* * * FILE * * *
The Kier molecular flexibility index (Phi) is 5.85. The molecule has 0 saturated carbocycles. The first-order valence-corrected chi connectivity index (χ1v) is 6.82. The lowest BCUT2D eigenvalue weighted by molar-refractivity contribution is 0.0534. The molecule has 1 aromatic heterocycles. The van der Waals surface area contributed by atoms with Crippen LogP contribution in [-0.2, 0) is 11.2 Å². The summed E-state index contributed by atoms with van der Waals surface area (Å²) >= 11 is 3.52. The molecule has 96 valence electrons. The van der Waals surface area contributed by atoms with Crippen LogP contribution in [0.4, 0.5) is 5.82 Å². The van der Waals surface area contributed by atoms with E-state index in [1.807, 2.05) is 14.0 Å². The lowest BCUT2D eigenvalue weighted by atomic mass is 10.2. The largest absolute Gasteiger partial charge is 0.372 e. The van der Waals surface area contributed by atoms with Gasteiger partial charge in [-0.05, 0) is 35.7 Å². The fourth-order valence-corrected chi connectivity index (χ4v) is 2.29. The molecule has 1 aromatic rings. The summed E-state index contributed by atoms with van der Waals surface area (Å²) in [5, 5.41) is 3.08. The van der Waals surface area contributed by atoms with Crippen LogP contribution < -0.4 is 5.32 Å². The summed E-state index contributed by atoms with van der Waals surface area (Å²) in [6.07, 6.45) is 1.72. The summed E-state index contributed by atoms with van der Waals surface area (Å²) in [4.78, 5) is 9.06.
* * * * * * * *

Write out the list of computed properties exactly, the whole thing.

The Kier molecular flexibility index (Phi) is 5.85. The molecule has 0 saturated carbocycles. The first-order valence-corrected chi connectivity index (χ1v) is 6.82. The lowest BCUT2D eigenvalue weighted by molar-refractivity contribution is 0.0534. The molecule has 1 aromatic heterocycles. The van der Waals surface area contributed by atoms with Crippen LogP contribution in [-0.2, 0) is 11.2 Å². The summed E-state index contributed by atoms with van der Waals surface area (Å²) >= 11 is 3.52. The molecule has 96 valence electrons. The van der Waals surface area contributed by atoms with Crippen LogP contribution in [0.4, 0.5) is 5.82 Å². The van der Waals surface area contributed by atoms with E-state index in [1.807, 2.05) is 14.0 Å². The lowest BCUT2D eigenvalue weighted by atomic mass is 10.2. The largest absolute Gasteiger partial charge is 0.372 e. The van der Waals surface area contributed by atoms with Gasteiger partial charge in [-0.05, 0) is 35.7 Å². The fourth-order valence-corrected chi connectivity index (χ4v) is 2.29. The molecule has 1 aromatic rings. The summed E-state index contributed by atoms with van der Waals surface area (Å²) in [5, 5.41) is 3.08. The van der Waals surface area contributed by atoms with Crippen LogP contribution < -0.4 is 5.32 Å². The summed E-state index contributed by atoms with van der Waals surface area (Å²) in [6.07, 6.45) is 1.72. The summed E-state index contributed by atoms with van der Waals surface area (Å²) in [4.78, 5) is 9.06.